1. For a description of debugging using DbgCLR, see documentation/Debugging.html#dbgclr
  2. For a description of debugging using CorDbg, see documentation/Debugging.html#cordbg
  3. Possibly we will later generate a foo.dln file for DbgCLR.exe

F. Using Visual Studio .NET

  1. For a description of debugging using Visual Studio .NET, see documentation/Debugging.html#vsnet
  2. Possibly we will later generate a foo.sln file for Visual Studio.NET
  3. We are hoping to find time to make a Visual Studio Integration under the VSIP program (

G. Using jdb

  1. For a description of debugging using the Java debugger jdb, see documentation/Debugging.html#jdb

H. Cross language support

  1. You may use libraries written in BETA in other languages. You just compile the BETA library, using nbeta, and then reference it from the other language. A simple example is in and BclassUser.cs/ Compilation statements are given in the start of the C# and Java files.
    NOTICE: The DLLs and class files generated for BETA files reside in the clr and jvm sub directories (to avoid cluttering the source directory).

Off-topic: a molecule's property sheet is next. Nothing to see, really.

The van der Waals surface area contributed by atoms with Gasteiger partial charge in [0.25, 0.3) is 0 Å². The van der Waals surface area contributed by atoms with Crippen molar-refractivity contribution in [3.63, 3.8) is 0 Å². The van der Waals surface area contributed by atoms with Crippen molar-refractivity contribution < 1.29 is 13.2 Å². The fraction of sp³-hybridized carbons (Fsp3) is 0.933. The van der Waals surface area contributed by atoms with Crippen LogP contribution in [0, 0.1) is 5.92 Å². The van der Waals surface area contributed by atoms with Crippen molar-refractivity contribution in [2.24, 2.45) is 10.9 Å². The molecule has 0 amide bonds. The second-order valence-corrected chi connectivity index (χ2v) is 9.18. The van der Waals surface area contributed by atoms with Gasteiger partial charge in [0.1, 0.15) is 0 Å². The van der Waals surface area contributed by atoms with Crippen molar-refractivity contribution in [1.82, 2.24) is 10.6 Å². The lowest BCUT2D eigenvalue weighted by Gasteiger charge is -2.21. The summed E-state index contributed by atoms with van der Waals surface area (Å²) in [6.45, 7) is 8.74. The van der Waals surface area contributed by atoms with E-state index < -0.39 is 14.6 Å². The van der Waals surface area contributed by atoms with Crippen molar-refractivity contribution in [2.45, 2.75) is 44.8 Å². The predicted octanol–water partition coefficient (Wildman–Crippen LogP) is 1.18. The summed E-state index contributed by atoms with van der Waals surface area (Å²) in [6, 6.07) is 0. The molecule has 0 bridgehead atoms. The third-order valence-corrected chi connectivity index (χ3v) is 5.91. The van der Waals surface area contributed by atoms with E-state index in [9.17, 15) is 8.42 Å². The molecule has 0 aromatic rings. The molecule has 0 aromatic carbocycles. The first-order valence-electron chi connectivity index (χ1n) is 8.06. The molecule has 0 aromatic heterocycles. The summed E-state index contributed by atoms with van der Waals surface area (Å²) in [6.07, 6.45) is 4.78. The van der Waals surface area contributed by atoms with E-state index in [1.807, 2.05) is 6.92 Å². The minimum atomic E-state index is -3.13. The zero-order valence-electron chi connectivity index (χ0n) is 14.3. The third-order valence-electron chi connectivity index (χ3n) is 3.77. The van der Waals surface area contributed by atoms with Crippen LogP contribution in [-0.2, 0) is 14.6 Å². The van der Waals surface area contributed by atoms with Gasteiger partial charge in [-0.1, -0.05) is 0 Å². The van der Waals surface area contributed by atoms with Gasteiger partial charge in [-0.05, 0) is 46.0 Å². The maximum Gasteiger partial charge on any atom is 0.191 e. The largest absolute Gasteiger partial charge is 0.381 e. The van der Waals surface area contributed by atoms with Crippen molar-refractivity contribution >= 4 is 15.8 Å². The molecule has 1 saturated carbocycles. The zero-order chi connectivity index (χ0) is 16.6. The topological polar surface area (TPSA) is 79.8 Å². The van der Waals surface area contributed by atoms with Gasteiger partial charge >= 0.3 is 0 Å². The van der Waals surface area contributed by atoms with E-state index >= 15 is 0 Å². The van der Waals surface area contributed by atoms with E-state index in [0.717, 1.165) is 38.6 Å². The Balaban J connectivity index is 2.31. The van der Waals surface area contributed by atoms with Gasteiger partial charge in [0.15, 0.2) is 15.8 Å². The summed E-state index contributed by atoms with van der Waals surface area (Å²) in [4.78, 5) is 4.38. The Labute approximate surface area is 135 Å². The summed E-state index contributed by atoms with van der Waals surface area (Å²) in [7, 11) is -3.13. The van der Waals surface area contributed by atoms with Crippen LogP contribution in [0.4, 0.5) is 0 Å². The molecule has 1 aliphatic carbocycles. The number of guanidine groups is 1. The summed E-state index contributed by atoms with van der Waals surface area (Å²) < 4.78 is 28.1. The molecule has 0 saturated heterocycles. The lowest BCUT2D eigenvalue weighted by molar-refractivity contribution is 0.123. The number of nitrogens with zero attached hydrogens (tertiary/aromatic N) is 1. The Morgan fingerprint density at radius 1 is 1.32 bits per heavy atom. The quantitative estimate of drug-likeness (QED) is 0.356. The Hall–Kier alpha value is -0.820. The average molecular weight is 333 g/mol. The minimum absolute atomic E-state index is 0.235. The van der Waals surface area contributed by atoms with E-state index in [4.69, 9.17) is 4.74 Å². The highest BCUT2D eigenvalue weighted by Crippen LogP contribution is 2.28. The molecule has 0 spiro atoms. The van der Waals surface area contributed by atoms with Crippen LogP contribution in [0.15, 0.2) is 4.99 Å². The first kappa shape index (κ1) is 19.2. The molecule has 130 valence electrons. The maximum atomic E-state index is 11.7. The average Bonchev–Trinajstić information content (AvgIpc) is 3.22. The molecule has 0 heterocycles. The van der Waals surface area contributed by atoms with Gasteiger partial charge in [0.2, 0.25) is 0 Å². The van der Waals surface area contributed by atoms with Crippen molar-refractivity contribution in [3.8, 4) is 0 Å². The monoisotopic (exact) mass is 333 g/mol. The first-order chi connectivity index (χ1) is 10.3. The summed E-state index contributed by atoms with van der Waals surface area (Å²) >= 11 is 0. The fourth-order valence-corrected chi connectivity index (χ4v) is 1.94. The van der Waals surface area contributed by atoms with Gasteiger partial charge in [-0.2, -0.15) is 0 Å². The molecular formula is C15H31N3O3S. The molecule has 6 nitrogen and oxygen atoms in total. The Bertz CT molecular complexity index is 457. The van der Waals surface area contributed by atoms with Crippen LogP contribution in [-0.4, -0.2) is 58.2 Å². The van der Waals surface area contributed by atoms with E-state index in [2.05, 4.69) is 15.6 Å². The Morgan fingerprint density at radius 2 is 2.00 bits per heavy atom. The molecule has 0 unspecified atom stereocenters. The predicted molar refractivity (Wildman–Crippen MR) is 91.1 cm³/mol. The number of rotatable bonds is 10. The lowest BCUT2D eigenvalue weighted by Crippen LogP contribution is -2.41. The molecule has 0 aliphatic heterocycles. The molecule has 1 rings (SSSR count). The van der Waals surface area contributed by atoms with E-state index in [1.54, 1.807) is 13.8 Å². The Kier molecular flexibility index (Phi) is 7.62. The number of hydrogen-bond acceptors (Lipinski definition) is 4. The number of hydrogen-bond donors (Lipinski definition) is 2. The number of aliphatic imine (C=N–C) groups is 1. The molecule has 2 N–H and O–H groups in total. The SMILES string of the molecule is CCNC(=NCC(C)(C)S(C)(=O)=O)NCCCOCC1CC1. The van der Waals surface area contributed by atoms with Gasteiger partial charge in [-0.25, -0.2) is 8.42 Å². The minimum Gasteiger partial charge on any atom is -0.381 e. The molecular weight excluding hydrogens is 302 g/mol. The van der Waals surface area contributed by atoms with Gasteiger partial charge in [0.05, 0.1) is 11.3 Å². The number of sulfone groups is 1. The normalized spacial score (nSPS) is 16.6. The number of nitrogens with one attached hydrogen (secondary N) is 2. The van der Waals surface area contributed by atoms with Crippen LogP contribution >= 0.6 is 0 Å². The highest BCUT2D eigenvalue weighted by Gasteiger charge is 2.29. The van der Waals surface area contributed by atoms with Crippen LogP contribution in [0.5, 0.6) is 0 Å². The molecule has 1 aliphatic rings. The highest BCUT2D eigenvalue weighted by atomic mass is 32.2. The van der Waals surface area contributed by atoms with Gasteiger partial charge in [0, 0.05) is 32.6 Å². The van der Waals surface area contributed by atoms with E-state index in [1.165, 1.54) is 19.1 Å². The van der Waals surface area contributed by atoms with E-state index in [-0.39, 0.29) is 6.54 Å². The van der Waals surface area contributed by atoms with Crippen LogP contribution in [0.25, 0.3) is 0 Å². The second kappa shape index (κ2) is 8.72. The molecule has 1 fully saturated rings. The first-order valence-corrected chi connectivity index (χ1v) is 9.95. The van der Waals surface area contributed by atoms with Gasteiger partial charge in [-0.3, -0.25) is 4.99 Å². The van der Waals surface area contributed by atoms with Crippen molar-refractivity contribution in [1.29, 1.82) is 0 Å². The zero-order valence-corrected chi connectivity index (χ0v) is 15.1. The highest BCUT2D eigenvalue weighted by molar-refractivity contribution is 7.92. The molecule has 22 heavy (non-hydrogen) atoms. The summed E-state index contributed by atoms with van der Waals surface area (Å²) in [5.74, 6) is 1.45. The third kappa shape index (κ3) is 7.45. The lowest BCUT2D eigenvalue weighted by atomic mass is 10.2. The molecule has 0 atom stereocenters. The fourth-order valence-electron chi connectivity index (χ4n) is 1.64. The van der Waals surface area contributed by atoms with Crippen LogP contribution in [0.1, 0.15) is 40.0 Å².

As described in the compilation directives you must therefore tell csc/javac where to find the DLL's and class files.
    Also at run-time you must tell the .NET Framework/JVM where to find these DLL's / class files. For .NET this is most easily done by making a config file like BclassUser.exe.config.
    For JVM you specify this using the -classpath option for the Java VM.
    The .NET/Java classes generated from the BETA patterns are not yet fully documented. Academic articles describing BETA.Net/BETA.Java are in preparation, Please see documentation/Presentations.html
  2. BETA code can call code and use types from other languages.
    Currently, before using a class/method in an external non-BETA assembly, it must be declared using the predefined patterns External and ExternalClass. See examples/, and examples/ for .NET examples.
    See examples/ for a Java-only example.
    You might also want to study examples/ which use different external classes for .NET and Java using the MDBODY fragment mechanism in the BETA compiler, see examples/ and examples/
  3. The cross language support is expected to be significantly improved in a later version. E.g. we expect to make the compiler lookup the declarations in external non-BETA assemblies/classes, thus avoiding the need for declaring these manually.
    The current special constructs for supporting cross language support is described in documentation/Special.html

I. Further information

If you have any questions, problems, comments etc. regarding BETA.Net or BETA.Java, please contact [].

The latest version of this page is always available at Object-Oriented Language Interoperability